If the benefits to the constituents of a new strategy exceed the costs of changing to conform to the new strategy, then the new strategy is more likely to succeed. In some cases, decision-makers neglect to take into consideration these cost-benefit calculations – thus increasing the chances that the new strategy will not succeed.
In 1986, an upstart Irish airline, Ryanair, decided to offer a cut rate service for the hour flight between Dublin and London. Ryanair hoped to turn into customers a chunk of the 750,000 people who took the nine hour, 55 IR£ train or ferry rides between the two cities. At 99 IR£, Ryanair’s offering was priced at half competitors’ such as British Air. Despite British Air’s was planned initial public offering, British Air decided to undercut Ryanair’s price before the service launched. Fortunately for Ryanair, the low industry price created so much demand – much of which came from rail and ferry customers seeking to save time – that Ryanair was able to operate the service at 100% capacity.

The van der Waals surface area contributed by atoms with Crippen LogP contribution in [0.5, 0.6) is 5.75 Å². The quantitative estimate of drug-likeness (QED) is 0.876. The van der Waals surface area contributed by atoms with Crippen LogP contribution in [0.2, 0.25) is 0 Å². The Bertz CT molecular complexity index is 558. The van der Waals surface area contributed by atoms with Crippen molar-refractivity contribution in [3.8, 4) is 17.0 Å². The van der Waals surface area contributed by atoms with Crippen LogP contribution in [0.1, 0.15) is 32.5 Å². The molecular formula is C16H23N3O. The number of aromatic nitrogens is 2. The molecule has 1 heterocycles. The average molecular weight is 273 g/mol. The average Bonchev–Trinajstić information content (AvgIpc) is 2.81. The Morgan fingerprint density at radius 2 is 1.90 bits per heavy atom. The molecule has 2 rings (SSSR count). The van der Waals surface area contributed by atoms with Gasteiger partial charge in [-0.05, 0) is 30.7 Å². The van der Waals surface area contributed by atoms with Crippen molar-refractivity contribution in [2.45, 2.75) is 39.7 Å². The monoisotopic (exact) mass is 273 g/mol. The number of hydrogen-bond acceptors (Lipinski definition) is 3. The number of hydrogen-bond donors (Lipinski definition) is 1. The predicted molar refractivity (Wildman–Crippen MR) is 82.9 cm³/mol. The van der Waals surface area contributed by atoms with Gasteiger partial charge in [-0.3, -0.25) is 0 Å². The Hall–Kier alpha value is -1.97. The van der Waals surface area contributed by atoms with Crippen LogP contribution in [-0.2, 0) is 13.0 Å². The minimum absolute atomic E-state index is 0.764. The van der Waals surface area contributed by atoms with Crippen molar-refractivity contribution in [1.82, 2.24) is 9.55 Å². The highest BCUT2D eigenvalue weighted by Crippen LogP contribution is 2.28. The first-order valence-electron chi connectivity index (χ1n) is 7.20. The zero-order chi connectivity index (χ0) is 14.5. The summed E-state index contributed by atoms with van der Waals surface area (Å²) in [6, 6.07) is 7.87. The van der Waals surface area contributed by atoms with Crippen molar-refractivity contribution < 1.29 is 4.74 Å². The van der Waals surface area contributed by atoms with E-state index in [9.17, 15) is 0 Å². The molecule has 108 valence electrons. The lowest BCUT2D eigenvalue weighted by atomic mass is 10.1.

Decision-makers should consider how a new strategy will create value for key constituents. The more the benefits of a new strategy exceed the costs to constituents such as employees, customers, and partners, the greater the odds that the new strategy will create value for shareholders. If a new strategy does not create sufficient value, the strategy should be changed until it does.